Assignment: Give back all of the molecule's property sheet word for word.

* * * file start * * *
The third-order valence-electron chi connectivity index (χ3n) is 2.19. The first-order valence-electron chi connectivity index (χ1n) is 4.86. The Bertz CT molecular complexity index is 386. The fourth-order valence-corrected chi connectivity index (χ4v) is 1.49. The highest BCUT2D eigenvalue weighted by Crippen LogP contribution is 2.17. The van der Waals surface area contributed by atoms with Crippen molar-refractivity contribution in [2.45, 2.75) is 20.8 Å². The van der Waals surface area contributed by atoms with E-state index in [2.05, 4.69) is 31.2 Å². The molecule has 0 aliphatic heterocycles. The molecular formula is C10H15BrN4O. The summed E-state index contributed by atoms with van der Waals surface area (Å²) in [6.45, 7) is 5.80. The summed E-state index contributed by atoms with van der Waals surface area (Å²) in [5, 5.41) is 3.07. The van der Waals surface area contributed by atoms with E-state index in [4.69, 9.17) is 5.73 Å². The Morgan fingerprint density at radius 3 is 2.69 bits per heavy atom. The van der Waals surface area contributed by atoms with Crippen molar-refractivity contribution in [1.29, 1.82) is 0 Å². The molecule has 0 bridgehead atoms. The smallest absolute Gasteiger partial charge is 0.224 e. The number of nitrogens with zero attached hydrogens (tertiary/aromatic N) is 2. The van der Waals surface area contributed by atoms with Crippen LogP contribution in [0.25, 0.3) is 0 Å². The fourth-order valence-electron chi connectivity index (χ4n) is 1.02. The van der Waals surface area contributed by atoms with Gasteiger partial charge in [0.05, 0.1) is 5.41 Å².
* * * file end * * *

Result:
The third-order valence-electron chi connectivity index (χ3n) is 2.19. The first-order valence-electron chi connectivity index (χ1n) is 4.86. The Bertz CT molecular complexity index is 386. The fourth-order valence-corrected chi connectivity index (χ4v) is 1.49. The highest BCUT2D eigenvalue weighted by Crippen LogP contribution is 2.17. The van der Waals surface area contributed by atoms with Crippen molar-refractivity contribution in [2.45, 2.75) is 20.8 Å². The van der Waals surface area contributed by atoms with E-state index in [2.05, 4.69) is 31.2 Å². The molecule has 0 aliphatic heterocycles. The molecular formula is C10H15BrN4O. The summed E-state index contributed by atoms with van der Waals surface area (Å²) in [6.45, 7) is 5.80. The summed E-state index contributed by atoms with van der Waals surface area (Å²) in [5, 5.41) is 3.07. The van der Waals surface area contributed by atoms with E-state index in [4.69, 9.17) is 5.73 Å². The Morgan fingerprint density at radius 3 is 2.69 bits per heavy atom. The van der Waals surface area contributed by atoms with Crippen molar-refractivity contribution in [1.29, 1.82) is 0 Å². The molecule has 0 bridgehead atoms. The smallest absolute Gasteiger partial charge is 0.224 e. The number of nitrogens with zero attached hydrogens (tertiary/aromatic N) is 2. The van der Waals surface area contributed by atoms with Crippen LogP contribution in [0.25, 0.3) is 0 Å². The fourth-order valence-electron chi connectivity index (χ4n) is 1.02. The van der Waals surface area contributed by atoms with Gasteiger partial charge in [0.05, 0.1) is 5.41 Å².